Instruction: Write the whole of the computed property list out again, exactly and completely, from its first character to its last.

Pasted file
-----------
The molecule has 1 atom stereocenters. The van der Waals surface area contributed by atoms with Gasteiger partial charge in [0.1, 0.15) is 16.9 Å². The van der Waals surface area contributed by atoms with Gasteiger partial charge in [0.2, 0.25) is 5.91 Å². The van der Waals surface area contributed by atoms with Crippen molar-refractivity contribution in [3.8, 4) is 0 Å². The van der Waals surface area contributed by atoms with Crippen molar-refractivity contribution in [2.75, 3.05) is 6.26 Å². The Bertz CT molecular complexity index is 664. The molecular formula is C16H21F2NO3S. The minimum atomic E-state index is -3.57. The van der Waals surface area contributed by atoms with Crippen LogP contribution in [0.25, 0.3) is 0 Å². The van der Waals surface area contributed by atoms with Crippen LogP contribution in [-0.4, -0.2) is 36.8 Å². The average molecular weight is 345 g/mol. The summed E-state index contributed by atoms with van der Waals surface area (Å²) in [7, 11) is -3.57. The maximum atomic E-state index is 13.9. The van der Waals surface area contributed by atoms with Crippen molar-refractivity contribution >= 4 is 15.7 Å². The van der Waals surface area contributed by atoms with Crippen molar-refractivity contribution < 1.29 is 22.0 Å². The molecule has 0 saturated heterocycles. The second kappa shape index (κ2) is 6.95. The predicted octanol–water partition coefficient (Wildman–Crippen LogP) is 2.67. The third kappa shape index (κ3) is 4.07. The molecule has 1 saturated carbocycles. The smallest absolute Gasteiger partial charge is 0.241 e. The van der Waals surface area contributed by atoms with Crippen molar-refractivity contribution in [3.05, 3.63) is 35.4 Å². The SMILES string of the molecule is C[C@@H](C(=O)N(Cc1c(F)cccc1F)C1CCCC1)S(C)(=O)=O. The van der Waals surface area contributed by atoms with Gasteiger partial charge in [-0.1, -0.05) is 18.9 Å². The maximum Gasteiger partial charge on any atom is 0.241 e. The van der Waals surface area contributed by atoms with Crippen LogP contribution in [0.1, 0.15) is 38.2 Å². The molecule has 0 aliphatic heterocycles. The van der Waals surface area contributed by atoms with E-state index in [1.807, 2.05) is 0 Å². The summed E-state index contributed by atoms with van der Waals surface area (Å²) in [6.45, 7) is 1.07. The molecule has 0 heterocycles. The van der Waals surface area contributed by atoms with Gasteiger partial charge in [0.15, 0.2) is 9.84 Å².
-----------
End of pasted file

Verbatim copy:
The molecule has 1 atom stereocenters. The van der Waals surface area contributed by atoms with Gasteiger partial charge in [0.1, 0.15) is 16.9 Å². The van der Waals surface area contributed by atoms with Gasteiger partial charge in [0.2, 0.25) is 5.91 Å². The van der Waals surface area contributed by atoms with Crippen molar-refractivity contribution in [3.8, 4) is 0 Å². The van der Waals surface area contributed by atoms with Crippen molar-refractivity contribution in [2.75, 3.05) is 6.26 Å². The Bertz CT molecular complexity index is 664. The molecular formula is C16H21F2NO3S. The minimum atomic E-state index is -3.57. The van der Waals surface area contributed by atoms with Crippen LogP contribution in [0.25, 0.3) is 0 Å². The van der Waals surface area contributed by atoms with Crippen LogP contribution in [-0.4, -0.2) is 36.8 Å². The average molecular weight is 345 g/mol. The summed E-state index contributed by atoms with van der Waals surface area (Å²) in [7, 11) is -3.57. The maximum atomic E-state index is 13.9. The van der Waals surface area contributed by atoms with Crippen molar-refractivity contribution >= 4 is 15.7 Å². The van der Waals surface area contributed by atoms with Crippen molar-refractivity contribution < 1.29 is 22.0 Å². The molecule has 0 saturated heterocycles. The second kappa shape index (κ2) is 6.95. The predicted octanol–water partition coefficient (Wildman–Crippen LogP) is 2.67. The third kappa shape index (κ3) is 4.07. The molecule has 1 saturated carbocycles. The smallest absolute Gasteiger partial charge is 0.241 e. The van der Waals surface area contributed by atoms with Crippen molar-refractivity contribution in [3.05, 3.63) is 35.4 Å². The SMILES string of the molecule is C[C@@H](C(=O)N(Cc1c(F)cccc1F)C1CCCC1)S(C)(=O)=O. The van der Waals surface area contributed by atoms with Gasteiger partial charge in [-0.1, -0.05) is 18.9 Å². The maximum Gasteiger partial charge on any atom is 0.241 e. The van der Waals surface area contributed by atoms with Crippen LogP contribution in [0.1, 0.15) is 38.2 Å². The molecule has 0 aliphatic heterocycles. The van der Waals surface area contributed by atoms with E-state index in [1.807, 2.05) is 0 Å². The summed E-state index contributed by atoms with van der Waals surface area (Å²) in [6.45, 7) is 1.07. The molecule has 0 heterocycles. The van der Waals surface area contributed by atoms with Gasteiger partial charge in [0.15, 0.2) is 9.84 Å².